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Proceedings of the State Convention of the colored citizens of Tennessee, held in Nashville, Feb. 22d, 23d, 24th & 25th, 1871.
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The following resolutions were reported by the Committee Feb. 25th, 1871, and unanimously adopted.
Resolved, That this Convention endorse the efforts of the Hon. W. F. Prosser, in the Forty-First Congress, in urging the Government to the establishment of a national school system, and his appointment of a colored pupil to the West Point Academy, has endeared him to the hearts of his colored fellow citizens as a patriot and a statesman, fully alive to his duties as a Representative and to the interest of his country, and to a majority of his constituents.
Resolved, That the colored citizens of Tennessee, tender their grateful acknowledgements to Congress for the passage promptly of laws enforcing the Fifteenth Amendment to the Constitution of the United States, and to President. U. S. Grant, and his Cabinet for faithfully executing and enforcing the principles of liberty and equal rights to all.
Resolved, That our only reasonable hope for protection is in the National Government and Executive, as administered by the Republican Party: That the white citizens, generally of the Southern States who are officials, are bound by oath in secret societies, denying to us all the rights of civil and political privileges and equality
Resolved, That we reccommend the colored citizens throughout the State, to identify themselves with horticultural pursuits, secure a homestead and gain a competence by the products of the earth, and as far as possible free themselves from the influence and the dictation of the oppressive land-holder and the more oppressive association named Farmer's Club and Agricultural Societies and Congresses, whose sole purposes are combinations to defeat the payment and employment of honorable and profitable labor to our countrymen; and they are hostile alike to the dignified laborer, whether white or colored.
Resolved, That we advise the colored citizens to acquaint themselves with the German language; that to them we will look as faithful allies in the cause of human liberty, with the ballot to rid our country of the inhuman and unchristian spirit of caste, which has corrupted the church and State, in the hands of an oligarchy.
Resolved, That we tender our thanks to the American Missionary Society, the teachers and instructors at the Fisk University, the Northern M. E. Church, and the Freedmen's Aid Society of the North, for their sacrificing efforts in sustaining schools in our midst, and practicing as well as preaching the highest principles of Christ, of love to God and love to man; the Fatherhood of God and the Brotherhood of men.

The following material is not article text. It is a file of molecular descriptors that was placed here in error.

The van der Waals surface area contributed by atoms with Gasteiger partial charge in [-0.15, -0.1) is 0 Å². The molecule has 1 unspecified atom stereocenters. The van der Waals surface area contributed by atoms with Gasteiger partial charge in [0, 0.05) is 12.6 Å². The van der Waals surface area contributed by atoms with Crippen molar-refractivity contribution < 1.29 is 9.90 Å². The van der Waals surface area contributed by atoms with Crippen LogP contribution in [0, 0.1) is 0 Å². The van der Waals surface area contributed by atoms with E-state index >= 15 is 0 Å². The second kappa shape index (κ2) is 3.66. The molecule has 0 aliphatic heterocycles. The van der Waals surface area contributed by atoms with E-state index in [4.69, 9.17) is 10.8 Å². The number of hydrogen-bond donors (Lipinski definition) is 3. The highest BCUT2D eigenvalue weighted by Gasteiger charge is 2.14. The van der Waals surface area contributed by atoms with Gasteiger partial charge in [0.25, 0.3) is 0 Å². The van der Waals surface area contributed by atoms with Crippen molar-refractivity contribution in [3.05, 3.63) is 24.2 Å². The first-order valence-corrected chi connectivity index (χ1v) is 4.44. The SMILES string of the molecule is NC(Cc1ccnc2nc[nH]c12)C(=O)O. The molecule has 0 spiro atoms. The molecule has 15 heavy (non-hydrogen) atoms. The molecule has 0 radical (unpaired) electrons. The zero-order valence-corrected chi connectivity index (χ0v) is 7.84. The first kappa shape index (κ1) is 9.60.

Resolved, That we have unbounded confidenor, which we are glad to express in that patriotic statesman the Hon. Horace Maynard and Gen Wm. B. Stokes who is a candidate for Seargent-at-arms, of the United States House of Representatives, and is worthy to fill any position within the gift of his county, that patriotism and integrity can command.
Resolved, That the exclusion of colored citizens from the first-class Cars, and from the Churches, Halls and Hotels, and separate Schools, on account of color, is, we think at variance with the principles of Republicanism, devoid of the principles of true Christianity, debasing in tendency, and is the remaining incubus of a foul system of oppression, seeking to continue the debasement of a large class of American citizens, and we most respectfully request the Congress of the United States to give us legal enactments to wipe out these outrages still perpretrated on us by misanthropes and the enemies of our country.
Resolved, That we respectfully ask of Congress aid to secure homes to the homeless freedmen of our country, to appoint a commission which shall be unpaid, to purchase in the South large tracts of land, to be sold by them to the landless in small tracts which will forever be exempt from execution, and shall be paid for by the occupants in instalments running for several years, which shall be re-paid to the United States Treasury; and persons so aided to homes can have aid to sow, plant and harvest the first crop, as a means we think necessary to strenghten the hands of the loyal to our government, and lessen crimes and outrages.
Resolved, That each county be requested to appoint a sub-committee to correspond with the Executive Committee and to furnish as far as possible an accurate account of everything material to the welfare of the colored citizens.
Resolved, That each delegate be requested to pledge for his district and county a certain amount of money, to be placed in the hands of the Executive Committee for national purposes.
Resolved, That this Convention appoint an Executive Committee of fifteen; the Executive and business part to live in Nashville: And the following Committee appointed:
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